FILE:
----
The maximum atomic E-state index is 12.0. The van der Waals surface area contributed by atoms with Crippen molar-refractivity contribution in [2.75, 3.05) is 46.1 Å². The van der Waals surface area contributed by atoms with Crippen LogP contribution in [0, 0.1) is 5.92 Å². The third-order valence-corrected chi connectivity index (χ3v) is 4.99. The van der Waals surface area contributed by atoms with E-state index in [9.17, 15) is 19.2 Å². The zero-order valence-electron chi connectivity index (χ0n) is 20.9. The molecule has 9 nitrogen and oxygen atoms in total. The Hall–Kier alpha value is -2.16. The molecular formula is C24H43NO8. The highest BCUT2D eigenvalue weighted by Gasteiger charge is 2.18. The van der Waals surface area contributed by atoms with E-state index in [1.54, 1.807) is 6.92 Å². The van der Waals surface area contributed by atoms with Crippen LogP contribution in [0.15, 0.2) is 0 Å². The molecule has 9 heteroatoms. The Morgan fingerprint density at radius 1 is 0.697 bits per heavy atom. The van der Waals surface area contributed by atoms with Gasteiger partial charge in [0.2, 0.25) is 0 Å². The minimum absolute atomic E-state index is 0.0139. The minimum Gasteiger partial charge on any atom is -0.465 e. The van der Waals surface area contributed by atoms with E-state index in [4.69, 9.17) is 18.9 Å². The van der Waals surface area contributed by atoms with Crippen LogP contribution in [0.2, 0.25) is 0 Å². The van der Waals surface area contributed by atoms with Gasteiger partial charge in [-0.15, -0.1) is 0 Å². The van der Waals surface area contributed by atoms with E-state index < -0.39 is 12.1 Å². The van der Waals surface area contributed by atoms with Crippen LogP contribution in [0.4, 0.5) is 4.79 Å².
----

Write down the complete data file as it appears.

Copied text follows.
The maximum atomic E-state index is 12.0. The van der Waals surface area contributed by atoms with Crippen molar-refractivity contribution in [2.75, 3.05) is 46.1 Å². The van der Waals surface area contributed by atoms with Crippen LogP contribution in [0, 0.1) is 5.92 Å². The third-order valence-corrected chi connectivity index (χ3v) is 4.99. The van der Waals surface area contributed by atoms with E-state index in [9.17, 15) is 19.2 Å². The zero-order valence-electron chi connectivity index (χ0n) is 20.9. The molecule has 9 nitrogen and oxygen atoms in total. The Hall–Kier alpha value is -2.16. The molecular formula is C24H43NO8. The highest BCUT2D eigenvalue weighted by Gasteiger charge is 2.18. The van der Waals surface area contributed by atoms with E-state index in [1.54, 1.807) is 6.92 Å². The van der Waals surface area contributed by atoms with Crippen LogP contribution in [0.15, 0.2) is 0 Å². The molecule has 9 heteroatoms. The Morgan fingerprint density at radius 1 is 0.697 bits per heavy atom. The van der Waals surface area contributed by atoms with Gasteiger partial charge in [0.2, 0.25) is 0 Å². The minimum absolute atomic E-state index is 0.0139. The minimum Gasteiger partial charge on any atom is -0.465 e. The van der Waals surface area contributed by atoms with E-state index in [4.69, 9.17) is 18.9 Å². The van der Waals surface area contributed by atoms with Crippen LogP contribution in [0.2, 0.25) is 0 Å². The van der Waals surface area contributed by atoms with Gasteiger partial charge in [-0.15, -0.1) is 0 Å². The van der Waals surface area contributed by atoms with E-state index < -0.39 is 12.1 Å². The van der Waals surface area contributed by atoms with Crippen LogP contribution in [0.4, 0.5) is 4.79 Å².